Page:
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COVID-19 Federal Assistance e311

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Housing & Rental Assistance

Can a municipality use ARP funds to provide funds to residents who have applied for, but not received, unemployment benefits?

The U.S. Department of the Treasury’s (“Treasury”) May 10, 2021 Interim Final Rule (the “Interim Final Rule”) explicitly allows for State Unemployment Trust Fund deposits to decrease the strain on the unemployment insurance systems impacted by the pandemic. The Interim Final Rule states, “replenishing Unemployment Trust Funds up to the pre-pandemic level responds to the pandemic’s negative economic impacts on unemployed workers.”[1] However, the Interim Final Rule, along with the Treasury’s FAQ page,[2] does not address a municipality’s ability to provide funds to residents while waiting for unemployment benefits from a state.

The Interim Final Rule considers assistance to households, particularly cash assistance.[3] Although the “Assistance to Households” does not specifically discuss utilizing funds for unemployment while waiting on unemployment benefit payments from a state, it does consider specific assistance types of “cash assistance” to individuals.[4] Several examples of assistance to households identified by Treasury include:

  • food assistance;
  • rent, mortgage, or utility assistance;
  • counseling and legal aid to prevent eviction or homelessness;
  • cash assistance (discussed in further detail below);
  • emergency assistance for burials, home repairs, weatherization, or other needs;
  • internet access or digital literacy assistance; or
  • job training to address negative economic or public health impacts experienced due to a worker’s occupation or level of training.[5]

In the examples provided above, Treasury does not list itemized unemployment benefits.  However, the cash benefits component is noteworthy.  The Interim Final Rule states that “a cash transfer program may focus on unemployed workers or low- and moderate-income families, which have faced disproportionate economic harms due to the pandemic. Cash transfers must be reasonably proportional to the negative economic impact they are intended to address.”[6]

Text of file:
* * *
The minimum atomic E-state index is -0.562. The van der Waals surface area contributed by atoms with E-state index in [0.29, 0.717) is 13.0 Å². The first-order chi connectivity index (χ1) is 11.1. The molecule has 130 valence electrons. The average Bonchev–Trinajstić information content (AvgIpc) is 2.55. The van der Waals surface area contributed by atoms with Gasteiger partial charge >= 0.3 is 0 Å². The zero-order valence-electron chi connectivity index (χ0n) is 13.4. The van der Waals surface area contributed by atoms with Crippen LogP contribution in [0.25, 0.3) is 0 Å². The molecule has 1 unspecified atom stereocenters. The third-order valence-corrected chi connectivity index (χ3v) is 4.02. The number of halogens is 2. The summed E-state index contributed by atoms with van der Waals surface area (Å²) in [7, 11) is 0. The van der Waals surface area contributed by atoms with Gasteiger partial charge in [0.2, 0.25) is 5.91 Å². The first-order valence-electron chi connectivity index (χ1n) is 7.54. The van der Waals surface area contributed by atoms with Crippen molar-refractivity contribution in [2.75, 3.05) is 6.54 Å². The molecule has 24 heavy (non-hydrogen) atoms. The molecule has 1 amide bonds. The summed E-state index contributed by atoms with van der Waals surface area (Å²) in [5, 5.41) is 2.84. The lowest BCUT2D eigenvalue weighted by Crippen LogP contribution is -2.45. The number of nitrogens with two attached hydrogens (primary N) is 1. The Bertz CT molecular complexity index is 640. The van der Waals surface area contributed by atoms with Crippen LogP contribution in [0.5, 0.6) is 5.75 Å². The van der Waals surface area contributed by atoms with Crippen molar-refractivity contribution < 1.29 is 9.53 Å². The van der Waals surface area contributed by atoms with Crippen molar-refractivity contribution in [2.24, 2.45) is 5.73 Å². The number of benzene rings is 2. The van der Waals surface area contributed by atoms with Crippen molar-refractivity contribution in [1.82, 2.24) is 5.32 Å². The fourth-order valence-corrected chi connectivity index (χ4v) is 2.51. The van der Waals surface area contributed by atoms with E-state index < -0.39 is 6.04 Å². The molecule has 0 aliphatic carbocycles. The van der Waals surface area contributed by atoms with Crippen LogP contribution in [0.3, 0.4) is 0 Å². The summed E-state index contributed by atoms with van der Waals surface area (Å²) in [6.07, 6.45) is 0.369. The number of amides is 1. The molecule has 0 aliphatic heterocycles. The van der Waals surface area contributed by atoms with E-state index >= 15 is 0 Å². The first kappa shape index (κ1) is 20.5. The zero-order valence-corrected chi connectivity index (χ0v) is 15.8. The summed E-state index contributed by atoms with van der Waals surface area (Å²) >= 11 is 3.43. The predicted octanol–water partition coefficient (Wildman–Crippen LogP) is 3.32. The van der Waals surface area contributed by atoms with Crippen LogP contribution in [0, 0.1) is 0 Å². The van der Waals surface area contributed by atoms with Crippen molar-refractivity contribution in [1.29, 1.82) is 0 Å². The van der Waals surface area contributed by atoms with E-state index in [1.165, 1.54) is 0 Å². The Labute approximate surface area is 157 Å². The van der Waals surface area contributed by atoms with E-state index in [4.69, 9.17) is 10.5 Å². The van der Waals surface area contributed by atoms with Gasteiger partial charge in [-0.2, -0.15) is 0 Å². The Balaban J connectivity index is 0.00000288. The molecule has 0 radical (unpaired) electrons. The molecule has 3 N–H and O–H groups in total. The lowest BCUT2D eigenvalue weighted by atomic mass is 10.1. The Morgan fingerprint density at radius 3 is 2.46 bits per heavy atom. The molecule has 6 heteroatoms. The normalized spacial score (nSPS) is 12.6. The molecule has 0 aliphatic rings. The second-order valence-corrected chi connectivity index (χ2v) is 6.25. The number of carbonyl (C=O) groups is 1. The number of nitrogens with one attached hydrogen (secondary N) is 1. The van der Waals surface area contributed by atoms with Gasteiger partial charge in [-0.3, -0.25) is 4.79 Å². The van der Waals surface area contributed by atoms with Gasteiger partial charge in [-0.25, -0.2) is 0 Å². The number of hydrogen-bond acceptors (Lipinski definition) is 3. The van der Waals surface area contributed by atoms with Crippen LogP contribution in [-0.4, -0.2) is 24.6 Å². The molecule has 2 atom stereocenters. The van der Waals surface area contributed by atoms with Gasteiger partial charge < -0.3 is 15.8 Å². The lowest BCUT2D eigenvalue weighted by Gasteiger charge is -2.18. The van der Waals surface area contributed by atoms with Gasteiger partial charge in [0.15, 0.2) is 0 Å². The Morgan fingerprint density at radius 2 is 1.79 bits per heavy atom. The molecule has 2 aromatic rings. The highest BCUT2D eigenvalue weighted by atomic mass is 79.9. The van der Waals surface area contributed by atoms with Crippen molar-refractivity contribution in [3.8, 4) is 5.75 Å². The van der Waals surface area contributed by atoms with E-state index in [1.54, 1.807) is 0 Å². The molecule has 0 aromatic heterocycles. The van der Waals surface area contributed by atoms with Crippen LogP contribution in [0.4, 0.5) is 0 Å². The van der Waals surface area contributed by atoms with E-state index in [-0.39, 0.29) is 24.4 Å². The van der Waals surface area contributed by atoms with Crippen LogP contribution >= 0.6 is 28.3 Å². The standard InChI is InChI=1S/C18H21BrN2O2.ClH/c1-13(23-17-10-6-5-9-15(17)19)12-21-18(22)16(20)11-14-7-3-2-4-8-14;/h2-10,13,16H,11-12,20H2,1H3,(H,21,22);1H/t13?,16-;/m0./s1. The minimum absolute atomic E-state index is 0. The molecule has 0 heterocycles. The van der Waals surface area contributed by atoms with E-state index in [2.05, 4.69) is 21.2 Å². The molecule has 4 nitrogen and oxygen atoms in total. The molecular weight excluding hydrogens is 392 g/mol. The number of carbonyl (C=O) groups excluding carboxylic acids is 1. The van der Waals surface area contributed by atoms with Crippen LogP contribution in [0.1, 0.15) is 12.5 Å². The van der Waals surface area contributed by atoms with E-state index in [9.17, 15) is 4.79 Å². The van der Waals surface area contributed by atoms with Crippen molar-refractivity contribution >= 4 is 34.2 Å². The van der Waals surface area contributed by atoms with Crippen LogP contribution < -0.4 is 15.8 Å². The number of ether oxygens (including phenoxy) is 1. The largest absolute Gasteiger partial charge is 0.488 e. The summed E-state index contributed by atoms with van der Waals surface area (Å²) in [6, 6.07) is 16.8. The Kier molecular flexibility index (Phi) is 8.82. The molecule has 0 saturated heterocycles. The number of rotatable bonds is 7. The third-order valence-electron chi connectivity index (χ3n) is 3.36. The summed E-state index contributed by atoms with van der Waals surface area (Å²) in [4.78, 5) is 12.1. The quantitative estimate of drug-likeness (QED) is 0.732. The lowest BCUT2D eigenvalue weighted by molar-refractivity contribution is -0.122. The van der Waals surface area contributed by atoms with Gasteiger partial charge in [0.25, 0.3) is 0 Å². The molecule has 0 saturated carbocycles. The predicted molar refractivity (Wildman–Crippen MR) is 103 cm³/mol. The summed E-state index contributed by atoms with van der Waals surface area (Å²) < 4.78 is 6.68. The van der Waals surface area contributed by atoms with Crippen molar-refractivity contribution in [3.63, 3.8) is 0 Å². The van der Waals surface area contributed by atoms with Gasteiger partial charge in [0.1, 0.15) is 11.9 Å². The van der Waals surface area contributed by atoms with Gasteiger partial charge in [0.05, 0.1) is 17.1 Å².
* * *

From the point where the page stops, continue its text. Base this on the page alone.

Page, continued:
Further, the Interim Final Rule states “[c]ash transfers grossly in excess of the amount needed to address the negative economic impact identified by the recipient would not be considered to be a response to the COVID-19 public health emergency or its negative impacts.”[7]

The Interim Final Rule provides some guidance as to what “grossly in excess of the amount needed to address the negative economic impact” means by stating this is “considering the appropriate size of permissible cash transfers made in response to the COVID-19 public health emergency, State, local and Tribal governments may consider and take guidance from the per person amounts previously provided by the Federal government in response to the COVID-19 crisis. Cash transfers that are grossly in excess of such amounts would be outside the scope of eligible uses under section 602(c)(1)(A) and 603(c)(1)(A) and could be subject to recoupment.”[8]

Last Revised: June 3, 2021

 

[1] U.S. Department of the Treasury Coronavirus State and Local Fiscal Recovery Funds Interim Final Rule, 31 CFR Part 35 RIN 1505-AC77, at 32, https://home.treasury.gov/system/files/136/FRF-Interim-Final-Rule.pdf.

[2] U.S. Department of the Treasury, Frequently Asked Questions, as of May 27, 2021, https://home.treasury.gov/system/files/136/SLFRPFAQ.pdf.

[3] U.S. Department of the Treasury Coronavirus State and Local Fiscal Recovery Funds Interim Final Rule, 31 CFR Part 35 RIN 1505-AC77, at 33, https://home.treasury.gov/system/files/136/FRF-Interim-Final-Rule.pdf..

[4] Id.

[5] Id.

[6] Id.

[7] Id.

[8] Id. at 33-34.